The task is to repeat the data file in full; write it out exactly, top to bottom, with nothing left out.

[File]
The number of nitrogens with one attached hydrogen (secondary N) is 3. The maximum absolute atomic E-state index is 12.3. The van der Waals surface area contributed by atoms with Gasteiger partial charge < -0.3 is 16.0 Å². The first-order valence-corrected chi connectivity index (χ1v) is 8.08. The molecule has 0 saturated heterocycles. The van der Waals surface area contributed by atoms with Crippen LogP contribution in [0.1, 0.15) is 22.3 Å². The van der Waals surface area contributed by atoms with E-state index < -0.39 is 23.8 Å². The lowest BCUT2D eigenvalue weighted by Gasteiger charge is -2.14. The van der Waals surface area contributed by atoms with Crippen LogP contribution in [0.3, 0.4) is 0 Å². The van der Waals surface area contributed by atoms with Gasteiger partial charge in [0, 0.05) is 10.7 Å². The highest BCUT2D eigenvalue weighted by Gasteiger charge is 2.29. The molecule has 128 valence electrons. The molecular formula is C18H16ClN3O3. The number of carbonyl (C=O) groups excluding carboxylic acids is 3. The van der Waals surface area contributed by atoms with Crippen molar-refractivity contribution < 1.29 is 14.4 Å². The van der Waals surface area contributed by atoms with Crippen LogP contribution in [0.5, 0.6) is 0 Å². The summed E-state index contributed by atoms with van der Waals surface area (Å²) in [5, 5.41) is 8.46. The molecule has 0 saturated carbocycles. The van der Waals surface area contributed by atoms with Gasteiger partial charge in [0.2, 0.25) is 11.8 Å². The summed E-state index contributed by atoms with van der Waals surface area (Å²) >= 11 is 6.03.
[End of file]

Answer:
The number of nitrogens with one attached hydrogen (secondary N) is 3. The maximum absolute atomic E-state index is 12.3. The van der Waals surface area contributed by atoms with Gasteiger partial charge < -0.3 is 16.0 Å². The first-order valence-corrected chi connectivity index (χ1v) is 8.08. The molecule has 0 saturated heterocycles. The van der Waals surface area contributed by atoms with Crippen LogP contribution in [0.1, 0.15) is 22.3 Å². The van der Waals surface area contributed by atoms with E-state index < -0.39 is 23.8 Å². The lowest BCUT2D eigenvalue weighted by Gasteiger charge is -2.14. The van der Waals surface area contributed by atoms with Crippen LogP contribution in [0.3, 0.4) is 0 Å². The van der Waals surface area contributed by atoms with Gasteiger partial charge in [0, 0.05) is 10.7 Å². The highest BCUT2D eigenvalue weighted by Gasteiger charge is 2.29. The molecule has 128 valence electrons. The molecular formula is C18H16ClN3O3. The number of carbonyl (C=O) groups excluding carboxylic acids is 3. The van der Waals surface area contributed by atoms with Crippen molar-refractivity contribution < 1.29 is 14.4 Å². The van der Waals surface area contributed by atoms with Crippen LogP contribution in [0.5, 0.6) is 0 Å². The summed E-state index contributed by atoms with van der Waals surface area (Å²) in [5, 5.41) is 8.46. The molecule has 0 saturated carbocycles. The van der Waals surface area contributed by atoms with Gasteiger partial charge in [0.2, 0.25) is 11.8 Å². The summed E-state index contributed by atoms with van der Waals surface area (Å²) >= 11 is 6.03.